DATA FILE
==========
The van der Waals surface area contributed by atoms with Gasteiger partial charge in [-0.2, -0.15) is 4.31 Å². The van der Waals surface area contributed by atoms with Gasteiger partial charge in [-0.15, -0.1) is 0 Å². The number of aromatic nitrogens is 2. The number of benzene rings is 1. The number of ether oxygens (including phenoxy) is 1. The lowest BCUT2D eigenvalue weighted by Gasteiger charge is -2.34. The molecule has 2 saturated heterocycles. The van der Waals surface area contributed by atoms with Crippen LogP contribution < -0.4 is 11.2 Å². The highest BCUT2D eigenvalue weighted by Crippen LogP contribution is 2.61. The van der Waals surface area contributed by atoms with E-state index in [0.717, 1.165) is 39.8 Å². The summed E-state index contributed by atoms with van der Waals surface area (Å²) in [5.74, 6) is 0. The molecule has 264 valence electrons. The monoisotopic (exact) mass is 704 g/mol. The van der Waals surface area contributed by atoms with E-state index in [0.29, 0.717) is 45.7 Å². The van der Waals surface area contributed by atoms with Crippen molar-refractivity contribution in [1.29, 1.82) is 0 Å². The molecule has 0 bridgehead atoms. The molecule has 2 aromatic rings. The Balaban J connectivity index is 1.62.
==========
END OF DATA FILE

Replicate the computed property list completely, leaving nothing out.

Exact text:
The van der Waals surface area contributed by atoms with Gasteiger partial charge in [-0.2, -0.15) is 4.31 Å². The van der Waals surface area contributed by atoms with Gasteiger partial charge in [-0.15, -0.1) is 0 Å². The number of aromatic nitrogens is 2. The number of benzene rings is 1. The number of ether oxygens (including phenoxy) is 1. The lowest BCUT2D eigenvalue weighted by Gasteiger charge is -2.34. The molecule has 2 saturated heterocycles. The van der Waals surface area contributed by atoms with Crippen LogP contribution < -0.4 is 11.2 Å². The highest BCUT2D eigenvalue weighted by Crippen LogP contribution is 2.61. The van der Waals surface area contributed by atoms with E-state index in [0.717, 1.165) is 39.8 Å². The summed E-state index contributed by atoms with van der Waals surface area (Å²) in [5.74, 6) is 0. The molecule has 264 valence electrons. The monoisotopic (exact) mass is 704 g/mol. The van der Waals surface area contributed by atoms with E-state index in [0.29, 0.717) is 45.7 Å². The van der Waals surface area contributed by atoms with Crippen molar-refractivity contribution in [1.29, 1.82) is 0 Å². The molecule has 0 bridgehead atoms. The molecule has 2 aromatic rings. The Balaban J connectivity index is 1.62.